Advertisement

Ehrlich comes to town to announce cash awards

August 26, 2005|by GREGORY T. SIMMONS

gregs@herald-mail.com

Gov. Robert Ehrlich and members of his cabinet announced 12 separate cash awards Thursday that will benefit Washington County redevelopment projects, police and other community programs.

The total amount announced was about $3.2 million, which included $652,000 in previously announced historic preservation tax credits. The largest award was a $1.8 million grant to the Washington County Community Partnership for Children & Families.

The governor's two-day trip through Western Maryland is drawing fire from the state Democratic Party as the 2006 elections near, although local Republican leaders say they are pleased with the results from the administration.

Advertisement

While the announcements had been expected, officials who are in charge of the recipient organizations said the money will go far.

"We were really hoping and praying for this money," said Scott Hesse, a Presbyterian Church of Hagerstown elder.

A $50,000 grant that will help offset roof replacement costs at the South Prospect Street church was announced.

Ehrlich, flanked by officials from the state departments of planning and housing and community development, addressed the crowd of more than 100 local politicians, officials, and business and community leaders in Hagerstown's Public Square.

He discussed improving economic conditions, programs in his administration that promote downtown redevelopment and better overall land use.

"This is a hot state," Ehrlich said, citing a 4 percent unemployment rate and recent military realignment decisions that will shift jobs to Maryland.

He said his administration has been successful in guiding growth, but "we need to deal with the issues and pressures brought about by the success in our state."

Ehrlich, a Republican, said a "brownfields" law passed in the General Assembly two years ago with guidance from his administration will help urban redevelopment for polluted, problematic industrial sites. He also said improving the health of the Chesapeake Bay should be a priority.

Ehrlich's so-called "flush tax" took effect in January. The money raised from the $2.50 per month fee to customers of sewer systems and $30 annually to septic system users is to be used to pay for water pollutant-reduction programs.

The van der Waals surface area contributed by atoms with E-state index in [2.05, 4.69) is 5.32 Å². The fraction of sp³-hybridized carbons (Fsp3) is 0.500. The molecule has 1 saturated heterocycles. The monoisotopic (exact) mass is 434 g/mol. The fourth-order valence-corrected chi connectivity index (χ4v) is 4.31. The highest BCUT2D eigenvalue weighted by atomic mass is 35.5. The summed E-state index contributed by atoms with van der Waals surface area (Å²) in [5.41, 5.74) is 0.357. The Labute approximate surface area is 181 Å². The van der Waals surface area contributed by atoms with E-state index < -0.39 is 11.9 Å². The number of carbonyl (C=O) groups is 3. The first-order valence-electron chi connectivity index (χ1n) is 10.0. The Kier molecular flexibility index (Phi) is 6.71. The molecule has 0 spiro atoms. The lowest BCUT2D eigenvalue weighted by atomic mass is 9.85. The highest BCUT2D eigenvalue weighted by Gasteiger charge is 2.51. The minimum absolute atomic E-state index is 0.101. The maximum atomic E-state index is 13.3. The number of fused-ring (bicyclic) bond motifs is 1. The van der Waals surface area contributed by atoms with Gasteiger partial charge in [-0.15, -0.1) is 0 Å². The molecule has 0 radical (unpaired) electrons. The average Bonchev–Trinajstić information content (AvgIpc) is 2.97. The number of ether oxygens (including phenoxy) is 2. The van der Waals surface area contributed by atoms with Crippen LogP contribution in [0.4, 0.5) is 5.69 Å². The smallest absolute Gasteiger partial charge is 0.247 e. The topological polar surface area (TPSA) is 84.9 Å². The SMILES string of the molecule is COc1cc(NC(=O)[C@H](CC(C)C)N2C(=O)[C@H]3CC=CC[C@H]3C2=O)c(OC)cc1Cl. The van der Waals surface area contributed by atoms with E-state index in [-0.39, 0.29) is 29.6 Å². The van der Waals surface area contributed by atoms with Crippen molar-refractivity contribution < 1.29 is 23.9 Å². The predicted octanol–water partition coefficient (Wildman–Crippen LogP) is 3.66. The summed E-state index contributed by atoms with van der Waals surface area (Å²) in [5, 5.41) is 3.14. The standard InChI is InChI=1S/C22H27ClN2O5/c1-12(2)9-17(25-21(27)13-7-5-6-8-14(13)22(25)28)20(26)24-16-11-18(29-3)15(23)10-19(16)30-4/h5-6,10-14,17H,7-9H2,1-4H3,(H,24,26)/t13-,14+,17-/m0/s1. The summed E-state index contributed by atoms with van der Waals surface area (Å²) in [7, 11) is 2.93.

He also mentioned his Priority Places program, which he said focuses "growth back into our historic, our beautiful towns."

The program has been discussed in connection with the proposed East End project in Hagerstown. After his comments, Ehrlich said there are no specific plans yet for the project, but there are many state programs available that could help it along, including the Priority Places program.

Maryland Democratic Party spokesman Derek Walker, reached on his mobile phone, criticized the Ehrlich administration's land-use and growth policies and said the trip is only a ploy to raise his image as the election nears.

Walker cited plans publicized last year that would sell public land to developers and an Allegheny County housing development known as Terrapin Run that, Walker said, does not provide adequate public facilities.

"He's totally turned the whole idea of smart growth on its head," Walker said.

Washington County Commissioners President Gregory I. Snook and Washington County Delegation Chairman Christopher B. Shank, both Republicans, praised the administration for its attention to Washington County and Western Maryland.

Regarding the cash announcements, Snook said, "It will all go to a good cause, as far as whether it be housing, preservation - and it was widely distributed throughout the whole community," Snook said.

Shank also defended the governor.

"I think that this is unlike the governor's predecessors, and unlike the Democratic Party," Shank said. "This governor cares about Washington County."

The Herald-Mail Articles
|
|
|